BEIJING — China’s sole aircraft carrier has returned home following a far-ranging three-week training mission during which its combat capabilities were closely scrutinized and speculation soared over what future role the flat-top will play amid China’s growing military ambitions.
The Defense Ministry said the 60,000-ton Liaoning sailed in to the eastern port of Qingdao on Friday along with its battle group that includes destroyers, frigates, a supply ship and anti-submarine craft.
The ministry quoted the group’s commander, Rear Adm. Chen Yueqi, as saying the drill simulated real combat as closely as possible and “achieved all targets set for it.” China commissioned the carrier in 2012 and declared it combat ready in November, shortly after which it launched its first live-fire exercises.
The cruise that began on Christmas Day took it through the Miyako Strait, south of Okinawa, Japan, and then the Bashi Channel separating Taiwan from the Philippines as it entered the disputed South China Sea that China claims virtually in its entirety.
It headed home through the Taiwan Strait in what was seen by many as a threatening message to the island’s independence-leaning President Tsai Ing-wen. Taiwan’s Defense Ministry said it was closely monitoring the passage but that there was no cause for alarm.
China and Taiwan split amid civil war in 1949 and Beijing has vowed never to renounce its threat to use force to recover what it considers lost territory.
Japanese and Taiwanese surveillance aircraft and ships closely monitored the Liaoning along its journey, seen by some as a sign of how China plans to use it to demonstrate its willingness to back up its territorial claims with military muscle.
The Liaoning originated in 1990 as the unfinished Varyag for the now-defunct Soviet fleet. Purchased as a shell by China in 1998, it was towed from the Black Sea to the northeastern Chinese port of Dalian where it underwent an extensive overhaul of its hull, radar, electronics and other systems.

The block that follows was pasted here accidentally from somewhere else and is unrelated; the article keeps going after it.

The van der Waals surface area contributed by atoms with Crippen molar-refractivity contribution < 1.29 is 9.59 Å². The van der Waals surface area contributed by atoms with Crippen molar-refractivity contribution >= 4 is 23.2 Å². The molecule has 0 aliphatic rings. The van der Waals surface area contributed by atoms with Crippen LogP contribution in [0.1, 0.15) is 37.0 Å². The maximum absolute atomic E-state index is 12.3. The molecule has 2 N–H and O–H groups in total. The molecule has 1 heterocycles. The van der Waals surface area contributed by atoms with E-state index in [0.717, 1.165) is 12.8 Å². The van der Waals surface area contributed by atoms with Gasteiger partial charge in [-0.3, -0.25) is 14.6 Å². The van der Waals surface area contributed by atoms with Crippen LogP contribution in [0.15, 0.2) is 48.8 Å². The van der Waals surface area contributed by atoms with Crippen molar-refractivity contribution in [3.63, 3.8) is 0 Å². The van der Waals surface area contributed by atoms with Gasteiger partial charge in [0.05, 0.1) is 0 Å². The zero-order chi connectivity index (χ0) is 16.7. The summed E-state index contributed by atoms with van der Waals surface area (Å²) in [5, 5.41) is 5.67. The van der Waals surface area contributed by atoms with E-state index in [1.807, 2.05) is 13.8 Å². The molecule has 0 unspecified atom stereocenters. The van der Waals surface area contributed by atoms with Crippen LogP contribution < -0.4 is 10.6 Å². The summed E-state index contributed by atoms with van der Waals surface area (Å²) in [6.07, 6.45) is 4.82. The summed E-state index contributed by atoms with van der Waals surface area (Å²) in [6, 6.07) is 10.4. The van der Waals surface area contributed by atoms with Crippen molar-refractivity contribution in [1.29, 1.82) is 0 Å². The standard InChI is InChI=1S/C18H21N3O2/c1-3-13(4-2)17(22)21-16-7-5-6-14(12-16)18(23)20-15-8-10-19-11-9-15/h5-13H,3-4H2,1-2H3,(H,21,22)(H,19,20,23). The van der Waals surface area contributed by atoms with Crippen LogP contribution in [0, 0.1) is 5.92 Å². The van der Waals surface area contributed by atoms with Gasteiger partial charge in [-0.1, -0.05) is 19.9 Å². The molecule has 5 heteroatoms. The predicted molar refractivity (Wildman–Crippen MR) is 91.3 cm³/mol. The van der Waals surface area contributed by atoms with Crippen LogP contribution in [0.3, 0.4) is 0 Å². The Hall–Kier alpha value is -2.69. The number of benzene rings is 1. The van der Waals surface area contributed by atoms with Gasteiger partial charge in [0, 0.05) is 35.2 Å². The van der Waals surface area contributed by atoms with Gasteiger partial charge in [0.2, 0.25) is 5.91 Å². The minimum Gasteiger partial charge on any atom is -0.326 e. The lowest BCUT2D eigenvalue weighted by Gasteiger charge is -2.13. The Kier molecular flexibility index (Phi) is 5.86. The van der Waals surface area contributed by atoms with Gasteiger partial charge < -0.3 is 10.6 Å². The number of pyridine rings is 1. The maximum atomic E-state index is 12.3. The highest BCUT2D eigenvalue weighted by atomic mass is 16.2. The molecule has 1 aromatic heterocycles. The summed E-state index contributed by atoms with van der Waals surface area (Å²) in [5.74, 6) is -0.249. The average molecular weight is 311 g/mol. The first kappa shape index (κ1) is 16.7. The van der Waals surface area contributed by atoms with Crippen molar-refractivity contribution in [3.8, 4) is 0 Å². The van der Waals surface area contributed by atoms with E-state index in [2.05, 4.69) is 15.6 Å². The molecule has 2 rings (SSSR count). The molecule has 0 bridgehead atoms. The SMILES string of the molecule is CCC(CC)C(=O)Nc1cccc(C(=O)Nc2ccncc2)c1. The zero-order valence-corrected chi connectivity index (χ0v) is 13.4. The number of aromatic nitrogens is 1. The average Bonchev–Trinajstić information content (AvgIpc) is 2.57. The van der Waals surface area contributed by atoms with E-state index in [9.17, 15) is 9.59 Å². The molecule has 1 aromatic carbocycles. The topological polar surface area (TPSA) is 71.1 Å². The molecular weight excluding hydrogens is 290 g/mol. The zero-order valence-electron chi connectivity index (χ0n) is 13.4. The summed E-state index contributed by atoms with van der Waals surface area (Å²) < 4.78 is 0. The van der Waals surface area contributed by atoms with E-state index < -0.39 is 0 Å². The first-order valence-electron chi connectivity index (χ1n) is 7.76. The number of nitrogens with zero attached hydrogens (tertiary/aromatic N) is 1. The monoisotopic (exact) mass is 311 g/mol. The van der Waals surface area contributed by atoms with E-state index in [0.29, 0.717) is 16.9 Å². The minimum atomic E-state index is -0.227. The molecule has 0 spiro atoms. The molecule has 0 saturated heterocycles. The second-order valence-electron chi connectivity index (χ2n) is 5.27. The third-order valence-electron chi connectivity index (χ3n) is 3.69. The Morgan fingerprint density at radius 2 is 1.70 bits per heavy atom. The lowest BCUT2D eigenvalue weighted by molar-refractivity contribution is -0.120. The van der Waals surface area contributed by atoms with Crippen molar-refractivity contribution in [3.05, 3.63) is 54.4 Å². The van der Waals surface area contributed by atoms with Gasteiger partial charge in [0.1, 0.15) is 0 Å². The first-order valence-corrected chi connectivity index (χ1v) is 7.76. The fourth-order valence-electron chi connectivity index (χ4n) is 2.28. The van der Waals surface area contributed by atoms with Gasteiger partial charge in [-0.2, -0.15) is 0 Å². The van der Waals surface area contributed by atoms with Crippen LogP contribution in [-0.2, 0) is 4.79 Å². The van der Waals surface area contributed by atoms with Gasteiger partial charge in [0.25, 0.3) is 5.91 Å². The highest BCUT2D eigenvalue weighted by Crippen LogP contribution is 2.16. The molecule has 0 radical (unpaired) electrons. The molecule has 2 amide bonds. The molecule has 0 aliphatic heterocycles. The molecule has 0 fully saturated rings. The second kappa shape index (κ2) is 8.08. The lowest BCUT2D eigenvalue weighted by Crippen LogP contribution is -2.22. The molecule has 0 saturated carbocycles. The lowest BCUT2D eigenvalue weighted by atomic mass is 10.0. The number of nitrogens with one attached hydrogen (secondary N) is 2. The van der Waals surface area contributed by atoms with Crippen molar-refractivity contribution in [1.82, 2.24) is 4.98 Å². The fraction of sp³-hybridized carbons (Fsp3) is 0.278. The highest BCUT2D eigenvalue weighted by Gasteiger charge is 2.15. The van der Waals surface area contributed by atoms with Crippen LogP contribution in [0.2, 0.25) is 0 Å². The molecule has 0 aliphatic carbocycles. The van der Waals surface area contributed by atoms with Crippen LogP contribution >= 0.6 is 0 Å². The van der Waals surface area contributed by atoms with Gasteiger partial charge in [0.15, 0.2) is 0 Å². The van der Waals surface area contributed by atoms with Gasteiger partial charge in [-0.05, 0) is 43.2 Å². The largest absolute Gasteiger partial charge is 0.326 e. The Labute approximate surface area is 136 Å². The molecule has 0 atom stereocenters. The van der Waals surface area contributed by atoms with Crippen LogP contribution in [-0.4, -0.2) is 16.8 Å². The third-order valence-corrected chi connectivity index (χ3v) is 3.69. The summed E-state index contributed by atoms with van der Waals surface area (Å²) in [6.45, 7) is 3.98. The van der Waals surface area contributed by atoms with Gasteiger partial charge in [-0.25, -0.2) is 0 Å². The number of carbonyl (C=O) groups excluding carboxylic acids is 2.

Designated first as an experimental and training platform, the Liaoning represents a new degree of sophistication in the Chinese armed forces that includes ballistic missile submarines and prototype stealth fighters. It’s also considered a blueprint for future Chinese carriers built using entirely domestic technology, at least one of which has been under construction since 2015.
Yet, analysts point out major limitations in both the carrier’s design and the Chinese navy’s ability to utilize its full capabilities.
Considerably smaller than the 100,000-ton U.S. Nimitz-class carriers, it can carry just 24 fixed-wing aircraft compared to 55 for the American flat-tops, according to a recent report by the Center for Strategic and International Studies.
While the Liaoning’s J-15 multirole fighters — a Chinese version of the Russian Su-33 — are highly capable, they lack the low-observable stealth technology of fifth-generation fighters such as the U.S. F-35C.
CSIS also says the ship’s Soviet steam turbine power plant was badly designed and poorly maintained, probably limiting it to a typical speed of around 20 knots. That is far slower than the Nimitz-class’ 30 knots, meaning it would take longer to arrive at target and be less able to flee from threats.
Its aircraft are also launched from a “ski jump” style deck rather than the powerful steam catapults that U.S. carriers use, requiring China’s jets to use more fuel for takeoff and limiting them to smaller payloads.
The Liaoning’s pilots and crew are also far less experienced than their American counterparts, although they benefit from lessons learned by the U.S. and others in the decades since carriers entered operation, CSIS said. Other analysts point out that the Liaoning doesn’t appear yet able to launch and recover aircraft at night, a crucial ingredient for combat effectiveness.
The CSIS study concludes that those shortcomings make the Liaoning unsuited for “sustained, high-intensity combat operations,” at least for now. That will likely restrict it to humanitarian aid and disaster relief operations, training and diplomatic missions and cruises in the South China Sea asserting Beijing’s territorial claims.
Despite that, the Liaoning “represents an important step in advancing China’s ability to project naval power,” the study said.
“Regardless of the Liaoning’s future abilities, the ship commands a degree of political utility as a tool of naval diplomacy through various operations, regional and global.”
Story: Christopher Bodeen